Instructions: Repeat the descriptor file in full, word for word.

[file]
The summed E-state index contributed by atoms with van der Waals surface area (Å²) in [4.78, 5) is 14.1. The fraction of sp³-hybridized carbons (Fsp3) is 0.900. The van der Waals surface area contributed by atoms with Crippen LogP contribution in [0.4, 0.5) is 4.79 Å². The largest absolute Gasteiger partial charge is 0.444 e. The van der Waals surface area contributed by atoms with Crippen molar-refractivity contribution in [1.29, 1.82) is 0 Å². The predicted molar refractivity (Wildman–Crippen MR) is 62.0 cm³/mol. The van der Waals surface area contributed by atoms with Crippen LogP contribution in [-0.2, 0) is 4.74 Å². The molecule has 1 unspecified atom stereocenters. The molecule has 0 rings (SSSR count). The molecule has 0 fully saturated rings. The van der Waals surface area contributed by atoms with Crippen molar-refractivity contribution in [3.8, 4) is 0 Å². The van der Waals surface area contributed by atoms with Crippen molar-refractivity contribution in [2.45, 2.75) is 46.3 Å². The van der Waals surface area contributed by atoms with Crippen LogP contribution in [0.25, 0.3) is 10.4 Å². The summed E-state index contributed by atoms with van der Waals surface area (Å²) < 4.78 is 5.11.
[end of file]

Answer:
The summed E-state index contributed by atoms with van der Waals surface area (Å²) in [4.78, 5) is 14.1. The fraction of sp³-hybridized carbons (Fsp3) is 0.900. The van der Waals surface area contributed by atoms with Crippen LogP contribution in [0.4, 0.5) is 4.79 Å². The largest absolute Gasteiger partial charge is 0.444 e. The van der Waals surface area contributed by atoms with Crippen molar-refractivity contribution in [1.29, 1.82) is 0 Å². The predicted molar refractivity (Wildman–Crippen MR) is 62.0 cm³/mol. The van der Waals surface area contributed by atoms with Crippen LogP contribution in [-0.2, 0) is 4.74 Å². The molecule has 1 unspecified atom stereocenters. The molecule has 0 rings (SSSR count). The molecule has 0 fully saturated rings. The van der Waals surface area contributed by atoms with Crippen molar-refractivity contribution in [3.8, 4) is 0 Å². The van der Waals surface area contributed by atoms with Crippen molar-refractivity contribution in [2.45, 2.75) is 46.3 Å². The van der Waals surface area contributed by atoms with Crippen LogP contribution in [0.25, 0.3) is 10.4 Å². The summed E-state index contributed by atoms with van der Waals surface area (Å²) < 4.78 is 5.11.